Haiphong Road’s Halal Meat Market

The wet market on Haiphong Road comes as a bit of a surprise, tucked as it is beneath a busy flyover that shudders with the weight of passing trucks. The crowds streaming along the road towards the shops on Canton Road pass it by without much thought. If a passerby were to wander in, though, he or she would be in for another surprise. Instead of the usual row of fishmongers and butchers selling every cut of pork cut imaginable, there is a small collection of halal butchers.

I’ve been to the market on a number of occasions, and each time, the butchers seem vaguely surprised to see me. They ask me where I am from. “Canada,” I reply, to which they usually tell me about a relative in Toronto or offer some platitude about the beautiful scenery. On my last visit, I asked one of the butchers, Asif, how long he had been working there. “More than twenty years,” he said. Born in Pakistan, he came to Hong Kong as a child and started working in the market when his father opened a shop there in the 1980s. “We don’t come from a family of butchers, so we had to watch others and learn from them,” he said.

I had always assumed that the market’s customers were mainly Pakistani from the surrounding neighbourhood, but it draws a more diverse crowd than that. “Indians will come and buy goat — they don’t eat beef — and cook it for breakfast,” Asif told me. “Chinese people come here too. They say our meat tastes better.” He gestured towards cuts of beef hanging from hooks above his stall. “In our country, beef is tough and goat is softer, but here, beef is very tender and goat is tough.” I asked why, but he shrugged.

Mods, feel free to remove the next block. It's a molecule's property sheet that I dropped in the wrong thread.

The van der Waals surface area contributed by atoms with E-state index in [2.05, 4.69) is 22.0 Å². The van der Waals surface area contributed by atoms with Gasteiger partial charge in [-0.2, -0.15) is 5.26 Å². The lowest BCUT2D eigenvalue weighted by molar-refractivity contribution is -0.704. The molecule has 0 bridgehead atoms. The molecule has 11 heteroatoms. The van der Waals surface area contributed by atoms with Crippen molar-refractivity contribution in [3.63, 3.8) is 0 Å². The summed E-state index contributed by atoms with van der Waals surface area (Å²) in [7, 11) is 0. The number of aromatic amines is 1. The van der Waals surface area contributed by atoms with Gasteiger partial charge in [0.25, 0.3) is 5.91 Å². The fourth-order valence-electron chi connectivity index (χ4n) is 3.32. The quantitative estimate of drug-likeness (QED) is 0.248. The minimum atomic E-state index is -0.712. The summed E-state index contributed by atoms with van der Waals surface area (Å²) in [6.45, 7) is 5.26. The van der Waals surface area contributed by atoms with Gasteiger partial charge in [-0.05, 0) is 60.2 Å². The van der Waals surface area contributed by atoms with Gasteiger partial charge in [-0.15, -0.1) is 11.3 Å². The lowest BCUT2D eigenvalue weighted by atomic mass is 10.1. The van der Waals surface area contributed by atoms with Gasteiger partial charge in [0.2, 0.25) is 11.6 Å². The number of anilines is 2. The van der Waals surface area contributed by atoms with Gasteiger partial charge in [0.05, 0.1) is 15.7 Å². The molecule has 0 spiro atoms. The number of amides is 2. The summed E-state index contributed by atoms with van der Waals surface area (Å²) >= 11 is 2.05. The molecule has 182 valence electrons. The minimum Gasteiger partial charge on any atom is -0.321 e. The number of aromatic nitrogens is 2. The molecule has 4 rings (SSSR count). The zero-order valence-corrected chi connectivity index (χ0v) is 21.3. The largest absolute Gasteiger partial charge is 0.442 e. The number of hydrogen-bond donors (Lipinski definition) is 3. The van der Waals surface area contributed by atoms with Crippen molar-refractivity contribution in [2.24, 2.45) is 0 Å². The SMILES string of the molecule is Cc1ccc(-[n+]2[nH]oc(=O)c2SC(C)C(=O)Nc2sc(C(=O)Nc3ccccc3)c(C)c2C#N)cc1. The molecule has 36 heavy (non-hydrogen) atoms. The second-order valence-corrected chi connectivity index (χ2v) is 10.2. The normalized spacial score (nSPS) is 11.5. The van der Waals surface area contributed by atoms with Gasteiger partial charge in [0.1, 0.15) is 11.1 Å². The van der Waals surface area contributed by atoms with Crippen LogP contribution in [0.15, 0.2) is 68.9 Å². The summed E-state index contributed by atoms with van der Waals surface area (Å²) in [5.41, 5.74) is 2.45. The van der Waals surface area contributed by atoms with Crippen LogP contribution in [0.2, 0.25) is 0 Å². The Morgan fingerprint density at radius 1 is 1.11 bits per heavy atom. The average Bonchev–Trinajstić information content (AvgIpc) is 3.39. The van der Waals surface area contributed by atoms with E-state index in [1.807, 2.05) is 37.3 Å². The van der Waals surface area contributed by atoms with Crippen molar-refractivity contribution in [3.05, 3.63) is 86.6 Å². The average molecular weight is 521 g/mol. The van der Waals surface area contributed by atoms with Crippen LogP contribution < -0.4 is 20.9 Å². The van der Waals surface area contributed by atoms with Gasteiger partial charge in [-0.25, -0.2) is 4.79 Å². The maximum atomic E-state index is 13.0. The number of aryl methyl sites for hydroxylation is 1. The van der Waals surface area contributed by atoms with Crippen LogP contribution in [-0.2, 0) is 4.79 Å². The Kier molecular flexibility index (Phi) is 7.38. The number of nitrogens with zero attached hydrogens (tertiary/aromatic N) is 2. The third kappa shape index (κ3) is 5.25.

I’m not sure what’s in store for the Haiphong Road market. Curious about its origins, I poked around a bit and discovered that it was built after Kowloon Park Drive was ploughed through the area in 1978, leaving an oddly-shaped piece of land next to the flyover. The market was meant to be temporary — it is still called the Haiphong Road Temporary Market — but at 32 years it has outlasted no small number of Hong Kong buildings.

Many of the stalls in the market are vacant, which leads me to think that the government plans to do away with it, but none of the butchers I spoke to had heard anything about the market being closed. If it did shut down, the surrounding neighbourhood, Tsim Sha Tsui, would be left without a single wet market or street market — the closest one is a 15-minute walk to the north in Jordan.

This entry was written by Christopher DeWolf , posted on Wednesday August 11 2010at 08:08 am , filed under Asia Pacific, Food, Public Space, Society and Culture and tagged , , , . Bookmark the permalink . Post a comment below or leave a trackback: Trackback URL.

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